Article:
Prince Albert’s mayor says the fines against Husky are fair, while a provincial environmental group is calling for better pipeline regulation from the company responsible for spilling oil into the North Saskatchewan River.
In July of 2016, roughly 225,000 litres of crude oil-blend were released into the North Saskatchewan River, impacting the drinking water in North Battleford, Prince Albert and Melfort. On March 26, the provincial and federal governments announced they would be pressing charges against Husky Energy.
Prince Albert Mayor Greg Dionne said the provincial charge and fine levied against Husky Energy are reasonable demands, based on the fact the company already put out roughly $20 million in clean-up efforts.
“The fine to me is minute considering what it cost them to clean the oil spill up, and I think that’s a deterrent in itself to make sure these incidents [don’t happen] in the future, because they’re so costly to clean up,” Dionne said.
The mayor said he is going to let both levels of government “do their thing” when it comes to laying charges on the energy company. He’s still pursuing his desire for a public apology from the company; work is still ongoing to make that a reality.
Dionne previously stated he is seeking $1 million in compensation toward the city, which he suggested could be used towards completing the rotary trail, replacing the Kinsmen Park paddling pool with a splash park called Husky Park, and investments in community centers.
He argued Prince Albert’s situation is different than the City of North Battleford, which had a similar request turned down by Husky Energy. He noted although the company paid its bills, the oil spill had other negative impacts residents felt.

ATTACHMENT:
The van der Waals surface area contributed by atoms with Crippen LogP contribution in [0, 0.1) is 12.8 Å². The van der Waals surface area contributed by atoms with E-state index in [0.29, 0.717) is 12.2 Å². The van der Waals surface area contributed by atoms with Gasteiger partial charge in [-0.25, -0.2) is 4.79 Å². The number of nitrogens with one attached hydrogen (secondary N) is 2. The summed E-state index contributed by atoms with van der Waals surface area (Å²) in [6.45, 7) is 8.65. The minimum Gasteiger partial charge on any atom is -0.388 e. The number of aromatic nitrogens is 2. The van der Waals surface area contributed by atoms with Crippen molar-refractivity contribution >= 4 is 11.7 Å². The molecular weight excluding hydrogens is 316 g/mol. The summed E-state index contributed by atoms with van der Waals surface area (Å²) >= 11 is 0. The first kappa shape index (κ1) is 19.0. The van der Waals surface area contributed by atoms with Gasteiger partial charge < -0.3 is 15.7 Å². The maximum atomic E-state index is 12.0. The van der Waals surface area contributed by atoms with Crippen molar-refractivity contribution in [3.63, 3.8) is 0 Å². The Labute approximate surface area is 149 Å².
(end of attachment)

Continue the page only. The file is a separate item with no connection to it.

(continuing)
Dionne also previously said he would consider legal action against Husky Energy, should they refuse to “voluntarily negotiate an apology.” Should the company apologize, the city of Prince Albert would agree to not claim additional costs from the oil spill.
Environmental Society calls for better regulation
The Saskatchewan Environmental Society said the provincial and federal charges against Husky sends a message that more steps need to be taken to improve pipeline safety in Saskatchewan.
Peter Prebble, the Director of Environmental Policy for the Saskatchewan Environmental Society, said the federal government is right for pressing charges under the Fisheries Act and the Migratory Bird Convention Act as wildlife died as a direct result of the oil spill. He said he’s glad to see the government taking a strong stance against Husky in this case.
“The other key thing though that’s missing from this equation that should, in the view of the Saskatchewan Environmental Society, [be] part of a settlement with Husky, is a requirement that Husky upgrade its oil pipeline system in the province, with respect to safety… especially at water crossings,” Prebble said.
Prebble suggested the thickness of the pipes going under waterways should be increased, upgrading spill detection technology and regularly inspecting pipelines around bodies of water for ground movement. He said a precedent for these kind of regulatory changes had been set in the United States, when a pipeline owned by Enbridge broke in Kalamazoo, MI in 2010.
Prebble said he has yet to see any indication these kind of measures would be discussed during settlement talks.
Husky’s own investigation into the spill found the pipe in question burst following ground movement. The company installed thicker pipe on a sloped portion of the land where the pipe crosses the river in an effort to reduce the risk of a similar incident happening in the future.
- With files from Tyler Marr and the Canadian Press
On Twitter: @BryanEneas
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